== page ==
The camera has a ‘multi-function bar’ which is operated by sliding your finger along it or tapping each end. It has the potential to be a useful control, but if I am honest, I found it lacked responsiveness. I couldn’t get it to work in a consistent way. This led to me being frustrated with it and I very quickly deactivated it. It would be difficult, if not impossible to use wearing gloves. I am sure some will get the hang of it quickly and really love it. I, however, am not a fan, sorry Canon.
A new innovation which is useful, is an additional ring on the ‘R’ Lenses (and fitted to one of the EF adaptors to add the function to all of our older EF lenses). So you now have three on a zoom lens, the focus and zoom rings plus a third which can be programmed to alter several settings according to your preference. (On a prime lens you have two, a focus ring and the new one). You can set the new ring to change aperture, shutter speed, ISO, exposure compensation etc. I set mine for ISO. I just found I had to take care when the camera was to my eye and I was, say, changing the focal length, that I didn’t hold the wrong ring by mistake and inadvertently find my ISO 3200 without noticing. The surface texture of each ring is different to help and if you prefer not to use it, the rings function can be deactivated.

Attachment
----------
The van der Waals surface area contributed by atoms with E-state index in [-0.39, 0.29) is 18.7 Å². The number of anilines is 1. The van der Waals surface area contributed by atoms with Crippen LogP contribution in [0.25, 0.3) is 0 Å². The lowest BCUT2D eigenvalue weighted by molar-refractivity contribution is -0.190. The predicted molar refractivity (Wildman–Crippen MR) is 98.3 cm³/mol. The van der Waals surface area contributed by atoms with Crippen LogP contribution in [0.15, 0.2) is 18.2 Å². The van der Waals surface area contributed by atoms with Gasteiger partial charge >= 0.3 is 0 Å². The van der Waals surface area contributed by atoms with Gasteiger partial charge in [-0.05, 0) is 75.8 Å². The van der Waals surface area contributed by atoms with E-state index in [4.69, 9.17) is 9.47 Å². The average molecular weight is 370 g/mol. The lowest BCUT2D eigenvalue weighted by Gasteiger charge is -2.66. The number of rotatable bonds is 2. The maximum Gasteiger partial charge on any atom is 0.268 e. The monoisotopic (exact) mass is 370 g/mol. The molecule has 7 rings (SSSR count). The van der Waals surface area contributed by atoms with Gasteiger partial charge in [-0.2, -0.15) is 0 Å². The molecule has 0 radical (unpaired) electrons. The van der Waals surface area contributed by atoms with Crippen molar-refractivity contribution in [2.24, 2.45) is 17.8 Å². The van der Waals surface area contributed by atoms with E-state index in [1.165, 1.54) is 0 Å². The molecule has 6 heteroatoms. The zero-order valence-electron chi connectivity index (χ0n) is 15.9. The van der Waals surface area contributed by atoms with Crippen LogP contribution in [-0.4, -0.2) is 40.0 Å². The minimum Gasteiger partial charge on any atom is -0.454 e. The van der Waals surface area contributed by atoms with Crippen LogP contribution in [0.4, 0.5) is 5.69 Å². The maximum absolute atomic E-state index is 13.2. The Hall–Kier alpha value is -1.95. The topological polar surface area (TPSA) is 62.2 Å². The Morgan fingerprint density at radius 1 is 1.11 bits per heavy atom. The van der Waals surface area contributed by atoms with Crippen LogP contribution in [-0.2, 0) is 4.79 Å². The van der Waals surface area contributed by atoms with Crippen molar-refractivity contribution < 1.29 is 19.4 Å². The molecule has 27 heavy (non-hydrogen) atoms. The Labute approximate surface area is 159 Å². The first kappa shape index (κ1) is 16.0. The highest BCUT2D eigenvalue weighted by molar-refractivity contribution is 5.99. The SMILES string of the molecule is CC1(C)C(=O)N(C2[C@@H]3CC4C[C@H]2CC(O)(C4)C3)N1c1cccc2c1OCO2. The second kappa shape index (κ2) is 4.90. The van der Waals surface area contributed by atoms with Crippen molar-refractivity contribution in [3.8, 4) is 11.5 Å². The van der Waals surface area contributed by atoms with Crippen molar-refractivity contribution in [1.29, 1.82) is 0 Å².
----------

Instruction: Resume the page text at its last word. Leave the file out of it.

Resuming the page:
Many have asked me what is it like using EF lenses with the new body? I tried it with my EF 70-300 IS L and the EF adaptor. The first thing to say is, yes, it is heavier – naturally. ‘L’ lenses, because of their build quality are weighty. But you are still saving the 30% of weight over an average DSLR. I found the balance was good, supporting the lens with my left hand as I would with a DSLR. This camera is not as small and light as, say, a Fuji XT-3, but I prefer the size. It fits my hands better, the buttons and dials are spaced and placed in a more ergonomical way and suit my hands. I like the grip design and balance, and I am speaking as someone who absolutely loved my Fuji cameras so I don’t say this lightly.
If you are looking to make the camera into a very lightweight system, I would seriously consider some of Canons lighter, mid-priced EF lenses, which are cheaper and will save a great deal of weight over the ‘L’ lenses. Yes, some image quality will be sacrificed, but they are still excellent for classic photography and for multiple exposures and ICM images the quality of the lens is fairly irrelevant. Take Canons lowest price, lightest 50mm f/1.8 lens for example, which is available for a little over £50. It weighs almost nothing and is ideal for ME and ICM.
To use the camera for multiple exposure images, I found the fastest way to access all the menus I needed – the ME menu itself, ISO and White balance primarily – was to add them all to a custom menu. I was then able to access this with one button push and go into whatever setting I needed. Very quickly I was using the camera instinctively and concentrating on image making, as I mentioned earlier.